MINING: A GUIDE TO INDIA’S WEALTH, ITS RESOURCE CURSE
 
 
 
  Map: Hotspots  
 
 
 
State
 
 KARNATAKA   
 
     
  bullet Karnataka has the largest iron ore reserves in India, accounting for 41% of the country's total reserves.

The state is the only producer of felsite in India, and leads in the production of gold (accounting for 99%) and dunite (43%).

Just four minerals - iron ore, limestone, gold and manganese - occupy more than 75% of the state’s mined area.

The key mineral districts include Bellary, which accounts for 18% of mine leases, followed by North Kanara and Kolar (11%), Chitradurga (10 %), and Chikamagualur (9%).

Bellary district is witnessing frenzied mining activity due to the soaring demand from China.

Kollegal forests, made famous by the brigand Veerappan, are also abundant in black granite and a variety of biota (including elephants), besides sandalwood.

The other hotspots in the state include the Western Ghats (iron ore), Gulbarga (limestone), Tunghabhadra (sand mining).
 
     
     
     
     
     
     
 
 
     
 
Bellary
 
 
 
 
 
 
 
 
 
 
 
 
 
Gulbarga
 
 
 
BELLARY
 
It is the poster boy of globalised Indian mining industry, feeding China’s insatiable hunger for iron-ore. The region took the proportions of a mining giant when the global prices for Indian iron-ore multiplied from US $17 to US $55 a tonne in 2005-06. Today the district accounts for 84% of the iron ore produced in the state.

bullet The district, despite having the largest number of private aircrafts in the country, still has 45% of its population below the poverty line. The district is ranked 17th out of 20 districts of the state on human development index (HDI). Only 41% of its household have access to power and less than 50% are literate.

bullet Officially, the district has some 99 mines, of which 58 are functioning. The region is plagued by illegal mining activity, with more than 12,000 cases reported since the year 2000, due to which the state Government lost Rs.3000 crore between 2004-06.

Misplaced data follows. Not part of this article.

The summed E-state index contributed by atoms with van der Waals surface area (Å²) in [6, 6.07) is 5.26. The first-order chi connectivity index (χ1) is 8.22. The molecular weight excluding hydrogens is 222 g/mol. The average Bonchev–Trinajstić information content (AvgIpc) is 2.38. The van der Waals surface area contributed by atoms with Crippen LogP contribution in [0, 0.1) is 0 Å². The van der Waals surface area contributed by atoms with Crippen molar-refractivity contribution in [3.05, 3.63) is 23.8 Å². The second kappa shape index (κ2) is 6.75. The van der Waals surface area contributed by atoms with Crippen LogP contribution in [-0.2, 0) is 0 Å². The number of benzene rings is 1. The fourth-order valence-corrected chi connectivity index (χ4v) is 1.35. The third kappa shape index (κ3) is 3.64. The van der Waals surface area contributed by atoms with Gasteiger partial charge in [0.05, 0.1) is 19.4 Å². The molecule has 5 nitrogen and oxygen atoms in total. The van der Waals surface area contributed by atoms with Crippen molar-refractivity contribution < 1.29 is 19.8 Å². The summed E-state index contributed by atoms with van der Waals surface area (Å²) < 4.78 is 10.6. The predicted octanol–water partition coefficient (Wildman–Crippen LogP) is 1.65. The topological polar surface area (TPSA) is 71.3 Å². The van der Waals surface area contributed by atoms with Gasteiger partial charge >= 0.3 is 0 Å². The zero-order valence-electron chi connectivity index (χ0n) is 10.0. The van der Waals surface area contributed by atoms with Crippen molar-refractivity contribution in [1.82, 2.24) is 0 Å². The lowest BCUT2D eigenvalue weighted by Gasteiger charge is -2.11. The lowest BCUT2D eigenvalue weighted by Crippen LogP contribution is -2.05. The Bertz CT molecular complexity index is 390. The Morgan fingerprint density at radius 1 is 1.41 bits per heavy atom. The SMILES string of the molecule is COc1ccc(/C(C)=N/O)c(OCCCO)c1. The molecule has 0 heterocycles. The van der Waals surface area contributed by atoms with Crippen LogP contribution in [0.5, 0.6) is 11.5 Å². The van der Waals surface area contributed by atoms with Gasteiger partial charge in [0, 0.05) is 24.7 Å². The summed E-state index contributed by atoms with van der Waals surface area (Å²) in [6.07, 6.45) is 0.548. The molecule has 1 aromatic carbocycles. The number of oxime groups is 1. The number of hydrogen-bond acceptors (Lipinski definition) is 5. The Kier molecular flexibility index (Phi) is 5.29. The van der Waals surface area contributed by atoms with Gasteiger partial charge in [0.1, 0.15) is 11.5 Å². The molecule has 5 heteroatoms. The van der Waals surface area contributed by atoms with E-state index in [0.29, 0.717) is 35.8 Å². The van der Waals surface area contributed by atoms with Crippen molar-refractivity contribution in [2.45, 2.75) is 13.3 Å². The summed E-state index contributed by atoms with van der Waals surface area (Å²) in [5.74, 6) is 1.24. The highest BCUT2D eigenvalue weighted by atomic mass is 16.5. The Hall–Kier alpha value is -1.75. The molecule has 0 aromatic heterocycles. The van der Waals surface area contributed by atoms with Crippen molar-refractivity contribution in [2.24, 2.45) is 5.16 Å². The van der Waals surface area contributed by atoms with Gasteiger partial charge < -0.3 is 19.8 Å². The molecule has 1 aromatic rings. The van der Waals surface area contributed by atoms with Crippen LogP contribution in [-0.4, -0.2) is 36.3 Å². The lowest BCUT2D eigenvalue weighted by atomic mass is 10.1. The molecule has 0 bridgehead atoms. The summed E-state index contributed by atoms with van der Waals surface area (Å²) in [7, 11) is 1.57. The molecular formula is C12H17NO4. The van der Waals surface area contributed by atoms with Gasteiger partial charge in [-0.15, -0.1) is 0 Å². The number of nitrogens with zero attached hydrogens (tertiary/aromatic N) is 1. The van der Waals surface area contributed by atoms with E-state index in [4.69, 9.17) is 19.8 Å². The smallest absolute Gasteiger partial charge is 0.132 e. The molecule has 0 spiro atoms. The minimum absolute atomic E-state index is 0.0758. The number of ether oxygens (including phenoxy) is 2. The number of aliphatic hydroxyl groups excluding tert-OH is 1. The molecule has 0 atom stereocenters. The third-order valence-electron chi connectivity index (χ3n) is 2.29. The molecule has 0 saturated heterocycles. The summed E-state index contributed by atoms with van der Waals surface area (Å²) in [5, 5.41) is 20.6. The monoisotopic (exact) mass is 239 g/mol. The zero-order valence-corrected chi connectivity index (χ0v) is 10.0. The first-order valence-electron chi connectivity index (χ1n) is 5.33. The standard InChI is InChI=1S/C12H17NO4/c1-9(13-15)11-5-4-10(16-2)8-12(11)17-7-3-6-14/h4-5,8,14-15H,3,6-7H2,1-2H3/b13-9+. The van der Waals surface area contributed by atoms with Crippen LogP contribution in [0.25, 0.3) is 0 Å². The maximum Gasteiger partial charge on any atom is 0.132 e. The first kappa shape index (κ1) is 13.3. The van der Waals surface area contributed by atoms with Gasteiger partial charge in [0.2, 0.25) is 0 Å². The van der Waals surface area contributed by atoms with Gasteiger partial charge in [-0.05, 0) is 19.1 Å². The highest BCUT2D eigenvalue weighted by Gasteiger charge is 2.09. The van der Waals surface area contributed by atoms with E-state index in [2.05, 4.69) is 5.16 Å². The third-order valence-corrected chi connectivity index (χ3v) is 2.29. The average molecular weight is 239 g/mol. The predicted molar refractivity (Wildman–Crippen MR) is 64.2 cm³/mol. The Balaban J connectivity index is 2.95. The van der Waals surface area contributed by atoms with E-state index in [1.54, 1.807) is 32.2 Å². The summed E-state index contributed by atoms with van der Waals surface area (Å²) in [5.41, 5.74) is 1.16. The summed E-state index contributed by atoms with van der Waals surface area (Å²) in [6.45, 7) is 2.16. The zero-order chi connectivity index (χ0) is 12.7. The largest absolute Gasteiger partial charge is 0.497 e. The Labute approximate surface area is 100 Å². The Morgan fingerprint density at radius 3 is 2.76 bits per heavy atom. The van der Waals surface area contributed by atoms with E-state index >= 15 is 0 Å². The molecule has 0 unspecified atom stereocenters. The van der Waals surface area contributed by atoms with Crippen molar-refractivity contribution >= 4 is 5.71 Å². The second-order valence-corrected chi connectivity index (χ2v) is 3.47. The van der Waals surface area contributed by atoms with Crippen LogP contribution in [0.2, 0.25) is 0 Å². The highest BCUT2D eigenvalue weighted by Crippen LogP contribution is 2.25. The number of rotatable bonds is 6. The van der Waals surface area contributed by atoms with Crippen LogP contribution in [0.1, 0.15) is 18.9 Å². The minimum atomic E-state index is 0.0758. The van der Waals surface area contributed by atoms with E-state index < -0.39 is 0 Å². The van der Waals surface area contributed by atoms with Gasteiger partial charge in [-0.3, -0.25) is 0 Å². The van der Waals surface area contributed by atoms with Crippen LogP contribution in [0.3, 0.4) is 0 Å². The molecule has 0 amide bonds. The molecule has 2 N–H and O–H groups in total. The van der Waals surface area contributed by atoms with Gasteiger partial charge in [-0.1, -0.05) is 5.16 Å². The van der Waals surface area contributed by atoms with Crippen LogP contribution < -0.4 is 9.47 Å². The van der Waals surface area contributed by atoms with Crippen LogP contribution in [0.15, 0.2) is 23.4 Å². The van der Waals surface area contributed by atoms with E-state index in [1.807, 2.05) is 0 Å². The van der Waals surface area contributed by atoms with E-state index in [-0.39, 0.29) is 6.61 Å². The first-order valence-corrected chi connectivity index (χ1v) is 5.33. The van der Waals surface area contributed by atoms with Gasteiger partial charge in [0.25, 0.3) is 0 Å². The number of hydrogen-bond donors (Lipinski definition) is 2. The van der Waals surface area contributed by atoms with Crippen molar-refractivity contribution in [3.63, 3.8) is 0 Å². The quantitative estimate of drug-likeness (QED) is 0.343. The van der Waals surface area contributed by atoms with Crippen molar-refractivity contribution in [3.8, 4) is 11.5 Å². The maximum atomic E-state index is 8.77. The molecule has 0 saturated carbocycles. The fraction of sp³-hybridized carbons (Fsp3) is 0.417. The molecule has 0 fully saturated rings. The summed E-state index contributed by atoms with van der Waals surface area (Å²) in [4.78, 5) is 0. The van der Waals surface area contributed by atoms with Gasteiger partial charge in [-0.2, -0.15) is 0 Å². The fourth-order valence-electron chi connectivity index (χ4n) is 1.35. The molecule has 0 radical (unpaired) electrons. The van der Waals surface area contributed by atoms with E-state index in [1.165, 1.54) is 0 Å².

Private mining companies control almost 80% of the land under lease for iron ore operations. Small farmers have cashed in on the boom by mining their agricultural farms.

Many of these small miners are responsible for some of the most egregious violations of labour and environmental laws, including child labour and failure to manage waste or soil erosion.

Mining has also negatively impacted the Vysankere forest and the Bellary reserve forest by fragmenting them. The dumping of waste material has caused a loss of topsoil in Bellary forest.
 
 
GULBARGA
 
Predominantly agricultural, Gulburga is also the country’s limestone hotspot. The region has three large limestone mines operated by Wadi Cement Works, Rajashree Cement and Vasavadatta Cement and several small quarries and crushing units dot the landscape.

The area epitomizes the things that could go wrong and is already a problem area with mineral industry i.e. mining reclamation.

Most of these mines propose to reclaim the lands, which were earlier being used for agriculture, by making water reservoirs. Rajashree Cement has already created 60 mt-deep water pits, on more than 80 ha of land since it started mining in 1984.

Only Rajashree Cement and Wadi Cement Works plan to create reservoirs over 1013 ha. However, none of these companies has consulted the community in developing the mine closure plan and are unclear whether the area requires so many reservoirs.

Limestone mines in addition to many stone quarries have already had a massive impact on the landscape and land use pattern of the area.